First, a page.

Friday, 7 April 2017

Chemical weapons: the good, bad and the ugly- how Britain helped arm Assad with chemical weapons

Conservative Party Defence Secretary Michael Fallon toured the TV and radio studios on Friday morning backing the US cruise missile strike on a Syrian airforce base allegedly from which Syrian planes took off before using  chemical weapons munitions on a Syrian town near Idlib, asserting to the BBC about the attack, which he called “appalling”:  "The Americans believe they've exhausted all possible diplomatic and peaceful ways of dealing with the use by the regime of chemical weapons and they have been determined to try to prevent future attacks like this so they've taken this action today."  (

Conservative Republican President Trump.  who ordered the strike, called the dispersal of chemical weapon poisons an ”affront to humanity”. (

Yet former British Conservative Prime Minister Mrs Thatcher- over thirty years ago -  herself called for the use of chemical weapons. A file released by National Archives in late 2014 reveals the then Prime Minister examined how UK could retaliate in case of Soviet chemical attack, at a cost of up to £200m   

Thatcher, trained as a research chemist, considered that her  government might be considered negligent for failing to acquire a “retaliatory capability” at the height of the Cold War.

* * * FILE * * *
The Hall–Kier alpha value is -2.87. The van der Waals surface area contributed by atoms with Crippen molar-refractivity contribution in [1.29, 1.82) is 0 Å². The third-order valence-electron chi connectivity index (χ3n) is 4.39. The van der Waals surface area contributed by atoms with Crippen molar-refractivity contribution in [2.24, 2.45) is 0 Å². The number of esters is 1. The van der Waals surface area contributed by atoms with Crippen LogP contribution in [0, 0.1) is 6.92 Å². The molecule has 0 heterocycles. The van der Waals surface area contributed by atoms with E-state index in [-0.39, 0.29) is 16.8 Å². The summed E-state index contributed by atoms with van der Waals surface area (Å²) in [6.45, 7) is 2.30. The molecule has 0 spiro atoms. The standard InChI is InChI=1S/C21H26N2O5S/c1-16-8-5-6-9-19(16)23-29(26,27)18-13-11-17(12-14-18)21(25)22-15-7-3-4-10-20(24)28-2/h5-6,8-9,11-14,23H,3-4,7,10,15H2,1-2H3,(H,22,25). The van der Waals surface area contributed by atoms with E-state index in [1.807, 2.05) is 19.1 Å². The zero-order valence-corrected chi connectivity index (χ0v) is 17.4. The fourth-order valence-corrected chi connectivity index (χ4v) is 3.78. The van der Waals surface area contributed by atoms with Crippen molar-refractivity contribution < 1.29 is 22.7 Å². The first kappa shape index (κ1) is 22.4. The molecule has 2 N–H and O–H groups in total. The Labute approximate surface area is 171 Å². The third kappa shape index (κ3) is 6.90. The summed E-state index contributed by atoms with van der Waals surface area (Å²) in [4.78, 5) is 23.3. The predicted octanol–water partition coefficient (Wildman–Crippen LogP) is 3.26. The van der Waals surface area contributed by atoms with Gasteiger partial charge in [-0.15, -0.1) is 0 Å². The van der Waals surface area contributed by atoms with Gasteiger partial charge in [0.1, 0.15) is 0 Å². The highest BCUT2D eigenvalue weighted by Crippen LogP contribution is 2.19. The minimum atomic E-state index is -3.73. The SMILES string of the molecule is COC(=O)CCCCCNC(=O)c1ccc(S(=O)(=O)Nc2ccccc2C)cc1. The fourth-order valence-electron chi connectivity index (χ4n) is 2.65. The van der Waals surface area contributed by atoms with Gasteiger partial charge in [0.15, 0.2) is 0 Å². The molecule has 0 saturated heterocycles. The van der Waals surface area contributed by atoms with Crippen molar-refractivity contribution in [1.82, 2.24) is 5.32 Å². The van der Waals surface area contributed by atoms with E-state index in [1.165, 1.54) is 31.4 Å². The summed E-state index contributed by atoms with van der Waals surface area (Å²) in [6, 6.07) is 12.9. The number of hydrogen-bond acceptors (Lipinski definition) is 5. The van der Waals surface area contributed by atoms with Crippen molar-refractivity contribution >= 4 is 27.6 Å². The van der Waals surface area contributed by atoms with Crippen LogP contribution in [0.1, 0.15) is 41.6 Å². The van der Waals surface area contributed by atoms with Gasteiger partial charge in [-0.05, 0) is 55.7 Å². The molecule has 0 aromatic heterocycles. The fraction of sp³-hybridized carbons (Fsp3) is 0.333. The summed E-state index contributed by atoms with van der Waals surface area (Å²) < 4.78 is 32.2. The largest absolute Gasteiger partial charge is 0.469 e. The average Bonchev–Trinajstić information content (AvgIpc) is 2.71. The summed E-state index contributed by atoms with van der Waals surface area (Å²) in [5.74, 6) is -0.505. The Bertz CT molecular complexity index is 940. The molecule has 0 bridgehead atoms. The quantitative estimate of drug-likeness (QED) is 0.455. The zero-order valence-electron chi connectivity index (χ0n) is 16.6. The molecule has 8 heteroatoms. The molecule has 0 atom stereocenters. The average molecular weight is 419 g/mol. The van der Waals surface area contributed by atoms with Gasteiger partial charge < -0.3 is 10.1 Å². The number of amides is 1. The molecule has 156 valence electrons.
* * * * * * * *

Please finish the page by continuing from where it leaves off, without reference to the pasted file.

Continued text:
“Any significant step … to improve our retaliatory capability will involve serious political and presentational difficulties,” a secret policy document admitted. In February 1984, Mrs Thatcher attended a chemical weapons briefing ing in the chief of staff’s room at the MoD,  along with the then defence secretary, Michael Heseltine, plus senior army and intelligence officers and the government’s chief scientific adviser.

But public relations  problems were anticipated. A policy document rated “Secret UK Eyes A” said: “A sharp turn in HMG’s policy on CW basing or acquisition, after 25 years of no direct involvement with such weapons, will provoke political controversy just when the public debate over the basing of cruise missiles is showing signs of declining.

Thatcher’s top foreign policy advisor, Charles Powell, advised: “The Americans should be encouraged to move forward with modernisation of their capability … Public opinion in the UK could be brought gently to a better and wider perception of the imbalance between Soviet and Nato capabilities in chemical warfare while avoiding an upsurge of alarm.”

(“Thatcher considered UK chemical weapons programme, documents show,” Guardian, 30 December 2014;


Moreover,  on a number of occasions since 2008, the UK Government- both Labour and Conservative-led Coalition, have licensed dual –use technologies that may be used to  help make chemical weapons precursors, to be sold to Syria, then, as now-led by President Bashar al Assad.

Arms Trade

27 March  2012 : Columns 1132-3W

Sir John Stanley: To ask the Secretary of State for Business, Innovation and Skills what arms export licences have been revoked subsequent to the Government's response, Cm 8079, to the First Report of the Committee on Arms Export Controls, on Scrutiny of Arms Export Controls (2011), HC 686; and if he will provide this information in the same format as that used in Annex 1 of Cm 8079. [101393]